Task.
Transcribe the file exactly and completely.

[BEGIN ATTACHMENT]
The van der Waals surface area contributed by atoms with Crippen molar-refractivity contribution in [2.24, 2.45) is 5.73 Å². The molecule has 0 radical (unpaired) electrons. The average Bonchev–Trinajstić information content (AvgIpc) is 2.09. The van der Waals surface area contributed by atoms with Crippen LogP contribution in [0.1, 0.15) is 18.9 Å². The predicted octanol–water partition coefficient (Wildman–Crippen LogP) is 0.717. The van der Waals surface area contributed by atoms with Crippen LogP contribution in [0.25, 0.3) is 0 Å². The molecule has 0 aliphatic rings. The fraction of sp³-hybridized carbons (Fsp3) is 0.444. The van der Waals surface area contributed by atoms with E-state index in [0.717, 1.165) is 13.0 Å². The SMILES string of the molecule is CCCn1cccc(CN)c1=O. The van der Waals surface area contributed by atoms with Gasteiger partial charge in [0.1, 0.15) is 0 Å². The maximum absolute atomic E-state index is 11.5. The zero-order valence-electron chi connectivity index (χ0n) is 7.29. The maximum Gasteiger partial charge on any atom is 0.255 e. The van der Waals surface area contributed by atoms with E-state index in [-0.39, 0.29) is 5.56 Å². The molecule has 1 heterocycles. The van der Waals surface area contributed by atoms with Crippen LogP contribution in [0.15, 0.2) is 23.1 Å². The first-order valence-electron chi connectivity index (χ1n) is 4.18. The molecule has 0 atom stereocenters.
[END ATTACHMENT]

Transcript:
The van der Waals surface area contributed by atoms with Crippen molar-refractivity contribution in [2.24, 2.45) is 5.73 Å². The molecule has 0 radical (unpaired) electrons. The average Bonchev–Trinajstić information content (AvgIpc) is 2.09. The van der Waals surface area contributed by atoms with Crippen LogP contribution in [0.1, 0.15) is 18.9 Å². The predicted octanol–water partition coefficient (Wildman–Crippen LogP) is 0.717. The van der Waals surface area contributed by atoms with Crippen LogP contribution in [0.25, 0.3) is 0 Å². The molecule has 0 aliphatic rings. The fraction of sp³-hybridized carbons (Fsp3) is 0.444. The van der Waals surface area contributed by atoms with E-state index in [0.717, 1.165) is 13.0 Å². The SMILES string of the molecule is CCCn1cccc(CN)c1=O. The van der Waals surface area contributed by atoms with Gasteiger partial charge in [0.1, 0.15) is 0 Å². The maximum absolute atomic E-state index is 11.5. The zero-order valence-electron chi connectivity index (χ0n) is 7.29. The maximum Gasteiger partial charge on any atom is 0.255 e. The van der Waals surface area contributed by atoms with E-state index in [-0.39, 0.29) is 5.56 Å². The molecule has 1 heterocycles. The van der Waals surface area contributed by atoms with Crippen LogP contribution in [0.15, 0.2) is 23.1 Å². The first-order valence-electron chi connectivity index (χ1n) is 4.18. The molecule has 0 atom stereocenters.